Reared on farm; educated at home. (Doctor of Laws, Washington and Lee University). Apprenticed to tanner’s trade, 1843-1846.
McClure became interested in the newly formed Republican Party. He was an outspoken abolitionist. In 1857, he was elected to Pennsylvania's House of Representatives and re-elected in 1858 and 1859. He was elected to the Pennsylvania Senate in 1860.
At the 1860 Republican National Convention he became a well-known political figure, opposing fellow Pennsylvanian Simon Cameron's bid for the Republican nomination for the presidency. McClure and Andrew G. Curtin helped swing the state's vote away from Cameron and William Seward to Abraham Lincoln. After Lincoln's election McClure became chairman of the Republican state committee and helped to elect Curtin governor of Pennsylvania.
McClure was commissioned as an assistant adjutant general by Lincoln.
McClure's home in Chambersburg was threatened several times by Confederate forces. He was captured but released when Stuart entered Chambersburg on his raid around McClellan in October 1862. He states in his biography that he "never saw General Lee during the war or after the war." In 1864, during the Confederacy's third occupation of Chambersburg, McClure's home, Norland was burned down with much of the rest of the town. The home was rebuilt and sold to Wilson College.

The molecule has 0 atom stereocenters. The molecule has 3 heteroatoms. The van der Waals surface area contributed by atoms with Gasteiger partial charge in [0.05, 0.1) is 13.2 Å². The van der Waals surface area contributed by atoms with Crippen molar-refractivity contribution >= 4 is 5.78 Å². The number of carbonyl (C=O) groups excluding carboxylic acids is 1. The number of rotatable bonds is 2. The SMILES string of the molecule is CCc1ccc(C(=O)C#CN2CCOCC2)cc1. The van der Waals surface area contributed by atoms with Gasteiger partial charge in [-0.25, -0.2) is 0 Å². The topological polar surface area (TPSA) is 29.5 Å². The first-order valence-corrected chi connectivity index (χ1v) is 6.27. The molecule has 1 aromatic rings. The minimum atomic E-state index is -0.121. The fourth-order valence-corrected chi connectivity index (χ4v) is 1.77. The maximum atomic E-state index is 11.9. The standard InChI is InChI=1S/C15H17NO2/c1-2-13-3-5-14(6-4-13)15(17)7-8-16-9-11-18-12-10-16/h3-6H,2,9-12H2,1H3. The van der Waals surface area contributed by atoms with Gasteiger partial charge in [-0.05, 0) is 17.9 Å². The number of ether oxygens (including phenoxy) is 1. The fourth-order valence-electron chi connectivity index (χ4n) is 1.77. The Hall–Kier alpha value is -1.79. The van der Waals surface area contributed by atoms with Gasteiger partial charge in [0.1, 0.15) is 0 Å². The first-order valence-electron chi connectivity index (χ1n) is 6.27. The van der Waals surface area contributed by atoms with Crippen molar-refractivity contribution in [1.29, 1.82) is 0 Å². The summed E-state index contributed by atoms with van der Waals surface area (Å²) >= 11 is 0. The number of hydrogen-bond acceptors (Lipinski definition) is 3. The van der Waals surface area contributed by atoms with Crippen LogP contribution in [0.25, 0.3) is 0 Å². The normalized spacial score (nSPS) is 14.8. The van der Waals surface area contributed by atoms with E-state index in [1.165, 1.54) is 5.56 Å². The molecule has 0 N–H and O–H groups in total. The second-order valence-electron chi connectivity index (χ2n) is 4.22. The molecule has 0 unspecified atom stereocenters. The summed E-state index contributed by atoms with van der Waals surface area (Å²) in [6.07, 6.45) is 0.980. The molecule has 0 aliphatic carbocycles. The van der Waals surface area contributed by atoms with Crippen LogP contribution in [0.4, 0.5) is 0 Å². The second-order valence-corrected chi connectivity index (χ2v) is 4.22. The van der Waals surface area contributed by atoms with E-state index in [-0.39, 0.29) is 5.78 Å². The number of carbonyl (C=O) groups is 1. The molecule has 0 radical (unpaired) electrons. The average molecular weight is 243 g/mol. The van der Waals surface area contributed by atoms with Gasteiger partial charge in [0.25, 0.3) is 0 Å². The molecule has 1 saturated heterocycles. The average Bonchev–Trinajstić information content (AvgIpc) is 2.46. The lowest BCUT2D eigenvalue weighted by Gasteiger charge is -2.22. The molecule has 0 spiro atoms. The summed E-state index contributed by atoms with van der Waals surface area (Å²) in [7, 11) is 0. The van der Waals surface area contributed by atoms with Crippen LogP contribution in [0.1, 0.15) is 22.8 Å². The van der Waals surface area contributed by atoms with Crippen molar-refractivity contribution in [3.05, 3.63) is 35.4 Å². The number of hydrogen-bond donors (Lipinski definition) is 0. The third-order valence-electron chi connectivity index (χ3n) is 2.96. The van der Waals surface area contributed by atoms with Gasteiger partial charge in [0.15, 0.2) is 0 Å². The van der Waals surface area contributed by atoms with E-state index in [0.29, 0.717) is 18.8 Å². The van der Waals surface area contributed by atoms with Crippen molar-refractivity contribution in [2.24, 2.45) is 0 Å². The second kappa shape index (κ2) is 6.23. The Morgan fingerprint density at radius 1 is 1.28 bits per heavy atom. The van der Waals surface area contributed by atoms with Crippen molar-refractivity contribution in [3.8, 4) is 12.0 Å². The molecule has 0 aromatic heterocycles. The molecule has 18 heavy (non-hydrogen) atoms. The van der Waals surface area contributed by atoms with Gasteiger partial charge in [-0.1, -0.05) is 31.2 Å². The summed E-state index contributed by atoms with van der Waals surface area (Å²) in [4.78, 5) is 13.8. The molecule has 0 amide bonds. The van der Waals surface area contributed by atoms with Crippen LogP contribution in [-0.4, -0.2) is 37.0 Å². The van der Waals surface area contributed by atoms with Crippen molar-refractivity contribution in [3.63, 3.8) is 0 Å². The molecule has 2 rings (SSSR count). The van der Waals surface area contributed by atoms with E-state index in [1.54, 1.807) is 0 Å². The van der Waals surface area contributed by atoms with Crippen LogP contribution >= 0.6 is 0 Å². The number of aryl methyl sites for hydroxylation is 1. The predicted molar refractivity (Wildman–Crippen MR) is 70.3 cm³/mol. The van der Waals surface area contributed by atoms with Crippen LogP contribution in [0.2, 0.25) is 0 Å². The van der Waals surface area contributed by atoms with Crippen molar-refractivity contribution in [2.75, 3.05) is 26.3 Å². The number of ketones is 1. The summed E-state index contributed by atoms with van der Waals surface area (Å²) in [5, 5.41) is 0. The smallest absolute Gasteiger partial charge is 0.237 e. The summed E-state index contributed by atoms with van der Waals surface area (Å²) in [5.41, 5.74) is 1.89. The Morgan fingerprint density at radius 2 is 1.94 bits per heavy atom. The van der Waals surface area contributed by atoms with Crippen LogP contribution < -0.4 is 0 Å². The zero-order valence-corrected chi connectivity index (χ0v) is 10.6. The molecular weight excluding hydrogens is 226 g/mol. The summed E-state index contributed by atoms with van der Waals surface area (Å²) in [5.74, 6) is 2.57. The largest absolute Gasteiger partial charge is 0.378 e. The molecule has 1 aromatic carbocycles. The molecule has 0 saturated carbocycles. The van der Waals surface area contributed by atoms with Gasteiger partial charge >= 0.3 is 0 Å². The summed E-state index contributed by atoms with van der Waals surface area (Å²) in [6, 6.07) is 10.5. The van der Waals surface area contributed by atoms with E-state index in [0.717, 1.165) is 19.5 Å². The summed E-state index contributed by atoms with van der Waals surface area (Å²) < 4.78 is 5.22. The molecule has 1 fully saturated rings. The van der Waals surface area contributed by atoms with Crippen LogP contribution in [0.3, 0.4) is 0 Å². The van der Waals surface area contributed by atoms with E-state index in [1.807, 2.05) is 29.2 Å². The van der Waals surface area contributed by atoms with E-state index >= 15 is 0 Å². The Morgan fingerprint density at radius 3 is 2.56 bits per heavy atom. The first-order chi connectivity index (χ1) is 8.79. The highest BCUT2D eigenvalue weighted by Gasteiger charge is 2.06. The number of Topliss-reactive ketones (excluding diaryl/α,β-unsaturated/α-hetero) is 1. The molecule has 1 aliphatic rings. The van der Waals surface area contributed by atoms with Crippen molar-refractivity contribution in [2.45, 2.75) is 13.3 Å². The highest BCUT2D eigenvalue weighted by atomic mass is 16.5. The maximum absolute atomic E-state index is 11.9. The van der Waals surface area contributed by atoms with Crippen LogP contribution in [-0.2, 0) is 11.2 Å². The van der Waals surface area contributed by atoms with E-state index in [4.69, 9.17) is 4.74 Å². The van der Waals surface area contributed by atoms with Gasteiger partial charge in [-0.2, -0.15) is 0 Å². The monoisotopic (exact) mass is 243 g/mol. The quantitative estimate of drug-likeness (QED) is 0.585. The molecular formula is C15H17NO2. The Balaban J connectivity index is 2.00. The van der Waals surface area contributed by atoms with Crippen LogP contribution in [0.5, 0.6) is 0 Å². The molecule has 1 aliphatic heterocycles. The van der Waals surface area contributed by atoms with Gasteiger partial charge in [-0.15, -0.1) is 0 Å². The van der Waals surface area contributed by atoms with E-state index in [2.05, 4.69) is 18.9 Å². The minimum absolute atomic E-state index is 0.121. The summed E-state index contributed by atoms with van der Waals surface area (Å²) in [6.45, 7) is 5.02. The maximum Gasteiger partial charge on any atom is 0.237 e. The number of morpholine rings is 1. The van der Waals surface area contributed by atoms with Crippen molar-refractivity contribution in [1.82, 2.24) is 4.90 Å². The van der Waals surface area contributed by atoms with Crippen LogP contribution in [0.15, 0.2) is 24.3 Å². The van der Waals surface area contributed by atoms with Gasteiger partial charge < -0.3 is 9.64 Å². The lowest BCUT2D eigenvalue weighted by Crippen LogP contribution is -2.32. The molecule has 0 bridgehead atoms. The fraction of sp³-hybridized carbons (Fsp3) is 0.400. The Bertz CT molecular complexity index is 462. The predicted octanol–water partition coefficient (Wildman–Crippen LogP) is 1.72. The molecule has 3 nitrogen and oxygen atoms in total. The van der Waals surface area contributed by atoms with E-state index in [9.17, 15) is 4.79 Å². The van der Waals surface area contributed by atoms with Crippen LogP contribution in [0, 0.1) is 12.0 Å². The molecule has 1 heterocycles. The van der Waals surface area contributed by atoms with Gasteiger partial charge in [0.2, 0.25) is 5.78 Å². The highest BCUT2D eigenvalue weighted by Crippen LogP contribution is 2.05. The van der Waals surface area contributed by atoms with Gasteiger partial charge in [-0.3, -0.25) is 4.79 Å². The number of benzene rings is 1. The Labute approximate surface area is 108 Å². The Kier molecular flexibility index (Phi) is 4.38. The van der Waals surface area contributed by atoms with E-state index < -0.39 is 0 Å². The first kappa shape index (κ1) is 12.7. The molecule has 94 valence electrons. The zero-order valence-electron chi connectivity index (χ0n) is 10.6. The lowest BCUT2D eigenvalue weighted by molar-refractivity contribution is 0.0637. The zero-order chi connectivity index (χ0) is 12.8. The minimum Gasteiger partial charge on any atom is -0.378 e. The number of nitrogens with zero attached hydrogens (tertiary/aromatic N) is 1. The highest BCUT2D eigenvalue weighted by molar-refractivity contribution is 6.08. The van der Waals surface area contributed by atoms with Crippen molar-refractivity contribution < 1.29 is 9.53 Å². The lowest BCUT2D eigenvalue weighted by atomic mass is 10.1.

In 1864, McClure moved to Philadelphia and helped Lincoln carry Pennsylvania again in the general election.
In 1867, McClure wrote a book called Three Thousand Miles through the Rocky Mountains. He also became a representative of the Philadelphia-based Montana Gold and Silver Mining Company and was superintendent of one of the company's mills at the Oro Cache vein in the Montana Territory. He returned to Philadelphia in 1868 after supporting Ulysses S. Grant at the Republican National Convention.
By the time of Grant's reelection bid, McClure had left the Republican Party and threw his support to Horace Greeley and the Liberal Republican National Convention. In 1873 McClure was elected to the Pennsylvania Senate. In 1874, he ran for mayor of Philadelphia and lost by only 900 votes.
He returned to newspaper editing by founding The Philadelphia Times in 1875. In 1886 McClure wrote The South: Its Industrial, Financial, and Political Condition, which included material on race relations in the South. McClure recognized that integration was necessary. He continued as The Philadelphia Times' editor until 1901 when he sold the newspaper to Adolph Ochs. In 1879 he married Cora M. Gratz.
Member of convention that organized Republican party, Pittsburgh, 1855. Member legislature, 1857-1858 and 1864.
Married Matilda S. Gray, February 10, 1852. Married second, Cora M. Gratz, March 19, 1879.